“We are witnessing the birth of a new retirement with unique stages and journey paths for everyone,” said Ken Dychtwald, Ph.D., psychologist/gerontologist and founder and CEO of Age Wave. “Successful retirees have enjoyed a mostly positive, satisfying life and are looking forward to the years ahead. Their emotional intelligence and hard-earned resilience can provide invaluable guidance as tomorrow’s retirees contemplate how to best plan to fulfill their hopes and dreams for retirement.”
Early Action Is Key to Successfully Navigating the Retirement Journey
While everyone’s experience of retirement is different, one thing is clear from the research: Retirees who report better quality of life took more steps decades in advance to prepare and plan across all the four pillars of Finances, Purpose, Family, and Health. From saving early and consistently and developing healthy habits to communicating with close family and discovering passions and interests, there are several steps pre-retirees and those early in retirement can take to make the most of their retirement.
The value of financial foresight cannot be underestimated, as the traditional “three-legged stool” for funding retirement – pensions, Social Security and personal savings – has become even more wobbly, and unexpected expenses can arise in retirement. Working Americans must double down on the third leg of the stool: saving. According to the study, retirees say they started saving for retirement at age 38 on average, but in retrospect, they should have started saving nearly a decade earlier, at age 29. In addition to saving, other key pre-retirement actions to take include tending to ongoing health and preventive care, discussing retirement plans and goals with family and friends, beginning or expanding volunteering activity and working with a financial advisor, who can be instrumental in interpreting current market conditions and developing a holistic financial plan to better financially prepare for a 100-year lifespan, as well as the expenses that come with it.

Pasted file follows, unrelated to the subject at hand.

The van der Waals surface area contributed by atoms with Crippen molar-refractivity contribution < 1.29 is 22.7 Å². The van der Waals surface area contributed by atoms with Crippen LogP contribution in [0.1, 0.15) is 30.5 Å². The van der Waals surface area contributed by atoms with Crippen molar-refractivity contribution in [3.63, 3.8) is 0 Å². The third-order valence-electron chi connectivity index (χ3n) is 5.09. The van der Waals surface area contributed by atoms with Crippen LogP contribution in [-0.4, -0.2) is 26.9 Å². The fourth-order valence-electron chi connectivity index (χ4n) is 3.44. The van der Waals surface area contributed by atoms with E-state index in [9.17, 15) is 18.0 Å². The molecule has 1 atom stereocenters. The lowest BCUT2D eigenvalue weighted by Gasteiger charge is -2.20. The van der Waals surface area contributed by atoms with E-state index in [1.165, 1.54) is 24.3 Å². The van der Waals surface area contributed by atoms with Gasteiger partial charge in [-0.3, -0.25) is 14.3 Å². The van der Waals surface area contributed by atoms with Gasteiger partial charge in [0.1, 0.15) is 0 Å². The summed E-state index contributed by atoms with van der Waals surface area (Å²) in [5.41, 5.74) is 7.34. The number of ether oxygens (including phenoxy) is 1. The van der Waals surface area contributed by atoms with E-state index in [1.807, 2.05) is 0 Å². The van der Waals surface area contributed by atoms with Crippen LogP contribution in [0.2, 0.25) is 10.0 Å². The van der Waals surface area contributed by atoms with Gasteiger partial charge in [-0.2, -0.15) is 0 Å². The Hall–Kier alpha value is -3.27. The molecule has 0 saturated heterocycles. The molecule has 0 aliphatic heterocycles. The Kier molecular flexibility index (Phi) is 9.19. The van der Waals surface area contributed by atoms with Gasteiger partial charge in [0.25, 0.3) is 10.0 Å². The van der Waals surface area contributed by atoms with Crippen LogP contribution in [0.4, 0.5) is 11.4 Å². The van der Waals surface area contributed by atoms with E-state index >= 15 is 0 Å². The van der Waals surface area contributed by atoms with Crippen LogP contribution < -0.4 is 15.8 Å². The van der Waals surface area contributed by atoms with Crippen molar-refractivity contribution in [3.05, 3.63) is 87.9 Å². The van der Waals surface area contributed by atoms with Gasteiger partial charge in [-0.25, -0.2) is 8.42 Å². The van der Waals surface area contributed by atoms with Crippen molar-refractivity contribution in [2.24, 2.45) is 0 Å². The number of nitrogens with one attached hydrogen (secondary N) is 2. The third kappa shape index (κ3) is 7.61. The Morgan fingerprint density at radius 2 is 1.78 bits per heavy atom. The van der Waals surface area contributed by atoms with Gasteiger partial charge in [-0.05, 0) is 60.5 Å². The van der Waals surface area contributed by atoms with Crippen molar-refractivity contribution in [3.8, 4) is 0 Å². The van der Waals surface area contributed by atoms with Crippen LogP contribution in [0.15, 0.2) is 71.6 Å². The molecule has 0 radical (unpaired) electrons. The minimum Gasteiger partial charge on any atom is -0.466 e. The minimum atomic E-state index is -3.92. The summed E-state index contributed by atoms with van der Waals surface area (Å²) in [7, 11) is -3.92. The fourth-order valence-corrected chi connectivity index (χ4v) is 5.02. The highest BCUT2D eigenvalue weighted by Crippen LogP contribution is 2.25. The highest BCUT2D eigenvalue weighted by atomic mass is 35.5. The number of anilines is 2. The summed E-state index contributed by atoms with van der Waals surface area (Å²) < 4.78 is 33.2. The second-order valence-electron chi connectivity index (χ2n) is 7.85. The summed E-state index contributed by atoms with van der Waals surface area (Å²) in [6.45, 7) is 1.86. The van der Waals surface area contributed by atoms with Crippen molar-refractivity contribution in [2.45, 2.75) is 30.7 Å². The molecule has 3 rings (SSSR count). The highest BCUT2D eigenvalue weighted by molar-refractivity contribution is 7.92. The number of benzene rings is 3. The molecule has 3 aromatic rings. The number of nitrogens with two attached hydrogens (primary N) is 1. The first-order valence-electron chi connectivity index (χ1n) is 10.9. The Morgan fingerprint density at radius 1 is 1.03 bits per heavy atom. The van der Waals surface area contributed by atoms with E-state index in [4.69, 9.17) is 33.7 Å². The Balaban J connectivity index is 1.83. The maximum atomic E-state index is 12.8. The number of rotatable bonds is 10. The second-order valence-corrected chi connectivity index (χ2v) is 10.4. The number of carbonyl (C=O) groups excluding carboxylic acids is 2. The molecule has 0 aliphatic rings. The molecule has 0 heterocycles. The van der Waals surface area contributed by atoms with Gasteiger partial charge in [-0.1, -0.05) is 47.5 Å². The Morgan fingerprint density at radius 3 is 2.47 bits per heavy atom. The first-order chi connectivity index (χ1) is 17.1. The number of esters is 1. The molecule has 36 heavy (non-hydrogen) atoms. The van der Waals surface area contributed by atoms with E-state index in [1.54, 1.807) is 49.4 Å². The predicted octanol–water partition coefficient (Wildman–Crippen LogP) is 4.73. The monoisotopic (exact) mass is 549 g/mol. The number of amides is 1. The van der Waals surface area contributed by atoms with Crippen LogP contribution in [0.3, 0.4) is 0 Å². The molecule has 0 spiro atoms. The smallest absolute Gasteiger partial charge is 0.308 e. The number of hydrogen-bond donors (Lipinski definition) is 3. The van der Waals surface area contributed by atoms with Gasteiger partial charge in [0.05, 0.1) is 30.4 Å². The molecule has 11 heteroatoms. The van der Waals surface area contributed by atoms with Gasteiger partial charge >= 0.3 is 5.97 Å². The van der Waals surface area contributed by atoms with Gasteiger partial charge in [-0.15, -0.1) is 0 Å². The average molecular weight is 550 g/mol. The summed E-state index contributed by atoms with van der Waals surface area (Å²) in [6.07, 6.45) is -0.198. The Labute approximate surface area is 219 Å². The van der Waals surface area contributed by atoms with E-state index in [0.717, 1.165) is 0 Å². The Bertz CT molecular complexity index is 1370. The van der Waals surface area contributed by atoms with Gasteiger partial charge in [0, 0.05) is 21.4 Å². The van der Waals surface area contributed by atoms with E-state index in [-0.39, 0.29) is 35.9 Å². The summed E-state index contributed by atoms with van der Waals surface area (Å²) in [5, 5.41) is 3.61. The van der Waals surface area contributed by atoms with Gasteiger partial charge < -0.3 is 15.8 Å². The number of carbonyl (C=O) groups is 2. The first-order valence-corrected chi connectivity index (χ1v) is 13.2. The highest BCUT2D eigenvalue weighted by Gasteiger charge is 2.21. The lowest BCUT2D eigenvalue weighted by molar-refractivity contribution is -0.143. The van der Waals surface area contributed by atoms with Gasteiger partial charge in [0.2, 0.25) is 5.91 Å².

“Edward Jones’ century of experience guiding clients through periods of immense volatility and waves of economic and societal change give us the benefit of hindsight to help current and future clients,” added Cella. “Understanding the way people today view retirement, and what changes retirees wish they could have made, improves our ability to serve them in a human-centered way and help them each achieve what’s most important to them and their families.”